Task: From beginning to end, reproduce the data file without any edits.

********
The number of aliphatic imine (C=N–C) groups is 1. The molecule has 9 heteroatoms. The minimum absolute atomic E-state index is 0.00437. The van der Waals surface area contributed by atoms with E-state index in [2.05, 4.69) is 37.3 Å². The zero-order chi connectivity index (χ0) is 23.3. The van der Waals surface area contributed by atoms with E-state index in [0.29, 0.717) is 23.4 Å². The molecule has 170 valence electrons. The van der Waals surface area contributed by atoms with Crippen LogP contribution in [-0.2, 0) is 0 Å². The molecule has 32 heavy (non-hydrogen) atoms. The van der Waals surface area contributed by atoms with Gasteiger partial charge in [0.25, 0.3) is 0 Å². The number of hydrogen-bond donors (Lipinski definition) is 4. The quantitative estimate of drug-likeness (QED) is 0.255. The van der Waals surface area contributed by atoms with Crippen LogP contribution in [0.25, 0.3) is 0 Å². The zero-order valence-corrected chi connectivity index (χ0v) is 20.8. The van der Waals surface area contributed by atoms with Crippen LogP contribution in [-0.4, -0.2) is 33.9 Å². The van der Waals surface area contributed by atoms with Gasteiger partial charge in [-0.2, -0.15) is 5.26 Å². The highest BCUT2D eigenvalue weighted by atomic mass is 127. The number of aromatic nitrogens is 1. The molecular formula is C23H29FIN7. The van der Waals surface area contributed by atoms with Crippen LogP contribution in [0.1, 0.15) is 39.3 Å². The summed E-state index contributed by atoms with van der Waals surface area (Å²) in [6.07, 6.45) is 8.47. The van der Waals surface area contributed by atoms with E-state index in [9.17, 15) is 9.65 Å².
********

The number of aliphatic imine (C=N–C) groups is 1. The molecule has 9 heteroatoms. The minimum absolute atomic E-state index is 0.00437. The van der Waals surface area contributed by atoms with E-state index in [2.05, 4.69) is 37.3 Å². The zero-order chi connectivity index (χ0) is 23.3. The van der Waals surface area contributed by atoms with E-state index in [0.29, 0.717) is 23.4 Å². The molecule has 170 valence electrons. The van der Waals surface area contributed by atoms with Crippen LogP contribution in [-0.2, 0) is 0 Å². The molecule has 32 heavy (non-hydrogen) atoms. The van der Waals surface area contributed by atoms with Gasteiger partial charge in [0.25, 0.3) is 0 Å². The number of hydrogen-bond donors (Lipinski definition) is 4. The quantitative estimate of drug-likeness (QED) is 0.255. The van der Waals surface area contributed by atoms with Crippen LogP contribution in [0.25, 0.3) is 0 Å². The zero-order valence-corrected chi connectivity index (χ0v) is 20.8. The van der Waals surface area contributed by atoms with Crippen LogP contribution in [-0.4, -0.2) is 33.9 Å². The van der Waals surface area contributed by atoms with Gasteiger partial charge in [-0.2, -0.15) is 5.26 Å². The highest BCUT2D eigenvalue weighted by atomic mass is 127. The number of aromatic nitrogens is 1. The molecular formula is C23H29FIN7. The van der Waals surface area contributed by atoms with Crippen LogP contribution in [0.1, 0.15) is 39.3 Å². The summed E-state index contributed by atoms with van der Waals surface area (Å²) in [6.07, 6.45) is 8.47. The van der Waals surface area contributed by atoms with E-state index in [9.17, 15) is 9.65 Å².